Strong 4Q helps Nautilus to profitable 2011
Vancouver maker of fitness equipment had struggled since 2006
Originally published March 12, 2012 at 3:22 p.m., updated March 12, 2012 at 5:42 p.m.
Bolstered by new and revamped fitness products, Nautilus Inc. on Monday vaulted into territory that has long eluded it: profitability.
The Vancouver-based maker of fitness equipment reported a profit of roughly $3.2 million for the three-month period ended Dec. 31, or 10 cents per share. The company broke even in 2010’s fourth quarter.
For all of 2011, Nautilus posted a profit of $1.4 million. By contrast, the company saw a net loss of $22.8 million for all of 2010.
The company’s financial results mark “a quantum improvement over prior years and puts us on a path towards sustained profitable growth,” Bruce Cazenave, chief executive of Nautilus, said in a news release.
The company, which employs 320 people — most of whom work in Vancouver and Portland — reported fourth-quarter net sales of $60 million. That’s up 11.7 percent from net sales of $53.7 million during the same October-through-December period in 2010.
For all of 2011, the company had net sales of roughly $180.4 million — a 7.1 percent increase from $168.5 million in net sales for all of 2010.
The company’s direct-to-consumer business — which reaches consumers through TV and online media advertising — reported fourth-quarter net sales of $31.7 million, an increase of 12.4 percent year over year.
Driving that increase was strong demand for the company’s TreadClimber cardio machines. Stoking that demand were two forces, according to Nautilus: increased advertising effectiveness and higher consumer credit approval rates.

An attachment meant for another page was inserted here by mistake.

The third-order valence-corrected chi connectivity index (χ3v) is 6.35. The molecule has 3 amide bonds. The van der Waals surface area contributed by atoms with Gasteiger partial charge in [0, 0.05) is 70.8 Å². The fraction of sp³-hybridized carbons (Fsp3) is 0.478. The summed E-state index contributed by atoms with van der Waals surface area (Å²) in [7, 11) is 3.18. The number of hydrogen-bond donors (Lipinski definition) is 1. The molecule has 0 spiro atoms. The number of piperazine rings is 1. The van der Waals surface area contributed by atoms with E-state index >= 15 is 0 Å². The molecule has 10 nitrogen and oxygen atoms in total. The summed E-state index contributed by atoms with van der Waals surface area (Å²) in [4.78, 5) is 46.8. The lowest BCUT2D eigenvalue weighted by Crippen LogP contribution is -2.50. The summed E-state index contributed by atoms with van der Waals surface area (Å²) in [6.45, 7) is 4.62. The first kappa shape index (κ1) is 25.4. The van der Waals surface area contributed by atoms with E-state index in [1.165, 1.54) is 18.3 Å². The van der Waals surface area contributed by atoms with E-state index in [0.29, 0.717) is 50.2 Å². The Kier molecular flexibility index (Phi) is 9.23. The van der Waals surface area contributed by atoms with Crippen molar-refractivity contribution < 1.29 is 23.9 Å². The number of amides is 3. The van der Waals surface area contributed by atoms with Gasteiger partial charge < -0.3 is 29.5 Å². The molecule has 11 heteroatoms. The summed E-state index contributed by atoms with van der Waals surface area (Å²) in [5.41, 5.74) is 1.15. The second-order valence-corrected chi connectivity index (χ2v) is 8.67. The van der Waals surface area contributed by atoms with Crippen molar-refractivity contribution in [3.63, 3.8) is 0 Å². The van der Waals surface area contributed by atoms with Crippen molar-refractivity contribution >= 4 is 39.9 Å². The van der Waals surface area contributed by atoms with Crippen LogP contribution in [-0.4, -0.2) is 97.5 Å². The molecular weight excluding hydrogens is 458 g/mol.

Meanwhile, Nautilus’ retail business showed net sales totaling $26.5 million in the fourth-quarter, a year-over-year increase of 10.8 percent.
During an earnings conference call Monday, the company’s chief operating officer, Bill McMahon, said the company plans to boost its retail marketing efforts this fall, including purchasing online ads for selected products and placing ads on QVC, the televised home-shopping channel.
Nautilus had reported annual losses every year since 2006 until the first quarter of 2011, when it posted a profit of $1.6 million. Founded in 1986, Nautilus develops and sells fitness equipment and accessories. Its brand names include Nautilus, Bowflex and Schwinn Fitness.
Nautilus stock, which trades as NLS, closed up one cent Monday, at $2.65 per share. The company’s shares have traded between $1.32 and $3.45 in the past 52 weeks.
Aaron Corvin: http://twitter.com/col_econ; http://on.fb.me/AaronCorvin; 360-735-4518; email@example.com